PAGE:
by Kathy Carlisle
In order to make your parish VBS a success, you need participants to enjoy all the wonderful activities being planned! So how can you most effectively spread the word?
Program materials provide a plethora of creative ideas to market your event to families and participants. Frankly, implementing some of these ideas can feel overwhelming—it’s another whole event to organize!
I would like to provide a formula for some basics that will attract participants and help organizers reasonably manage their tasks. Let’s focus on three essential tasks to promote your VBS: entice, enlighten, and encourage.
Begin by providing subtle clues about the program. Use your parish communications channels to promote the date and build anticipation.
Pick a Scripture verse and/or theme logo and include that in the weekly bulletin, newsletters, and website, adding just a little more information each time. Consider a “Got Jesus?” or “Got faith?” campaign (similar to “Got milk?”) that elicits inquiries as to its meaning.
Once curiosity is piqued, begin to enlighten potential participants about the content of your VBS. If you have done this before, use the successes of your past programs as visual aids. Provide a photo display, video, or slideshow that can be viewed by parishioners.
You may also include crafts that have been made previously or make samples of craft items for this year that will stimulate interest. Another eye-catching approach is to ask a volunteer to dress up as a character from your VBS and make an announcement or field questions in a display area.
The final—and probably the most essential—task is to encourage participation. As you employ tools such as flyers, posters, and other broad communications, do not overlook the power of personal invitations.
Promote the program by word of mouth. Past participants can ask new friends to accompany them this year. Obtain quotes from kids about why they want to be involved again based on previous experiences.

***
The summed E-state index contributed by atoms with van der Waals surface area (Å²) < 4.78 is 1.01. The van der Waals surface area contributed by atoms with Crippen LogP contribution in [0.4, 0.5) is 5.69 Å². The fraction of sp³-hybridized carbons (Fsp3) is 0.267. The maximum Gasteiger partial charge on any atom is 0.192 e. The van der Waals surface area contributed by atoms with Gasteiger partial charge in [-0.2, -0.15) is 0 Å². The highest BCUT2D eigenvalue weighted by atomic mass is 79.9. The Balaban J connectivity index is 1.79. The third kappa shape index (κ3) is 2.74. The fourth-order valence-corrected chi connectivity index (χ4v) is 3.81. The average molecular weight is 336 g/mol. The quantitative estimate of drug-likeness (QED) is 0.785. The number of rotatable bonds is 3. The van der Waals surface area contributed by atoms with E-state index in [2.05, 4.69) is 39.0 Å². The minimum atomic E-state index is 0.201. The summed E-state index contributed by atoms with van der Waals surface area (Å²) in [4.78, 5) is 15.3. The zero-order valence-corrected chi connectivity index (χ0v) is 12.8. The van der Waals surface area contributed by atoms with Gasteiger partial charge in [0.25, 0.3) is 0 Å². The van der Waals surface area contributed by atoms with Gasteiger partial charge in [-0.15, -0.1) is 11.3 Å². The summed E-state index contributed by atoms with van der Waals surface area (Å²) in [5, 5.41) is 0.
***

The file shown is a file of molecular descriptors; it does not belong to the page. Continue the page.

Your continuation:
If this is your first VBS, work with your school and/or religious education program to visit classrooms and personally invite children to join the fun. This is a great opportunity to offer new formats and environments to reinforce what students already are learning in the classroom
One final consideration as you market your VBS: Determine your target audience. If you are targeting mostly an internal group of registered parishioners, then these suggestions should provide a strong basis for your marketing plan.
If, however, your goals include evangelization to a wider audience, you will want to incorporate more external promotions. These would include sending bulletin announcements to other churches, crafting a press release for local newspapers, and hanging banners outside your church announcing contact information.
Your parish website is a public domain, so if you place a registration form there, be prepared to accept participants from outside the parish. Because VBS historically has been used as an evangelization tool, it is likely that new faces will emerge interested in your program. This is a wonderful opportunity to demonstrate the welcoming nature of your parish community. Embrace these occasions and encourage your team of leaders and participants to do the same.
Through clever and inclusive marketing, your VBS can become your Very Best Showcase of what the Catholic Church believes and practices.
Kathy Carlisle has worked in ministry for over 15 years at national, diocesan, and parish levels. She holds an MEd from Loyola University Maryland. She directs the VBS program at her parish, St. Rose of Lima in York, PA, where she also assists with the religious education program.
Copyright 2011, Bayard, Inc. All rights reserved. This article is protected by United States copyright and other intellectual property laws and may not be reproduced, rewritten, distributed, redisseminated, transmitted, displayed, published or broadcast, directly or indirectly, in any medium without the prior written permission of Bayard, Inc.
This article was written by the Catechist Staff and appeared in Catechist magazine, January 2011.
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